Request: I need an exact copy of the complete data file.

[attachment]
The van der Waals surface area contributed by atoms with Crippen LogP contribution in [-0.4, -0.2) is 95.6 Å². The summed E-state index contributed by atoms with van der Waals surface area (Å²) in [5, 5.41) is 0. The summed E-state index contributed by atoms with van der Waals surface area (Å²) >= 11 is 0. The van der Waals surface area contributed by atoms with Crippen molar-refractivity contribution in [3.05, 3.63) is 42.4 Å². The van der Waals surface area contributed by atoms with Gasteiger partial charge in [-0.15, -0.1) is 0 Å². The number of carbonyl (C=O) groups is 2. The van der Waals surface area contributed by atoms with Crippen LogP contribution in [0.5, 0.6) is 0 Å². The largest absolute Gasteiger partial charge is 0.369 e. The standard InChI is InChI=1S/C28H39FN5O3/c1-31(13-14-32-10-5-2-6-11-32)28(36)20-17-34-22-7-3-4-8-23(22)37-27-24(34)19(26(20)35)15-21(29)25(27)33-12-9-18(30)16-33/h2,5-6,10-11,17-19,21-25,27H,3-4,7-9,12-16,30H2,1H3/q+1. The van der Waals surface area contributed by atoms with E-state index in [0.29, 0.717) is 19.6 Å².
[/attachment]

The van der Waals surface area contributed by atoms with Crippen LogP contribution in [-0.4, -0.2) is 95.6 Å². The summed E-state index contributed by atoms with van der Waals surface area (Å²) in [5, 5.41) is 0. The summed E-state index contributed by atoms with van der Waals surface area (Å²) >= 11 is 0. The van der Waals surface area contributed by atoms with Crippen molar-refractivity contribution in [3.05, 3.63) is 42.4 Å². The van der Waals surface area contributed by atoms with Gasteiger partial charge in [-0.15, -0.1) is 0 Å². The number of carbonyl (C=O) groups is 2. The van der Waals surface area contributed by atoms with Crippen LogP contribution in [0.5, 0.6) is 0 Å². The largest absolute Gasteiger partial charge is 0.369 e. The standard InChI is InChI=1S/C28H39FN5O3/c1-31(13-14-32-10-5-2-6-11-32)28(36)20-17-34-22-7-3-4-8-23(22)37-27-24(34)19(26(20)35)15-21(29)25(27)33-12-9-18(30)16-33/h2,5-6,10-11,17-19,21-25,27H,3-4,7-9,12-16,30H2,1H3/q+1. The van der Waals surface area contributed by atoms with E-state index in [0.29, 0.717) is 19.6 Å².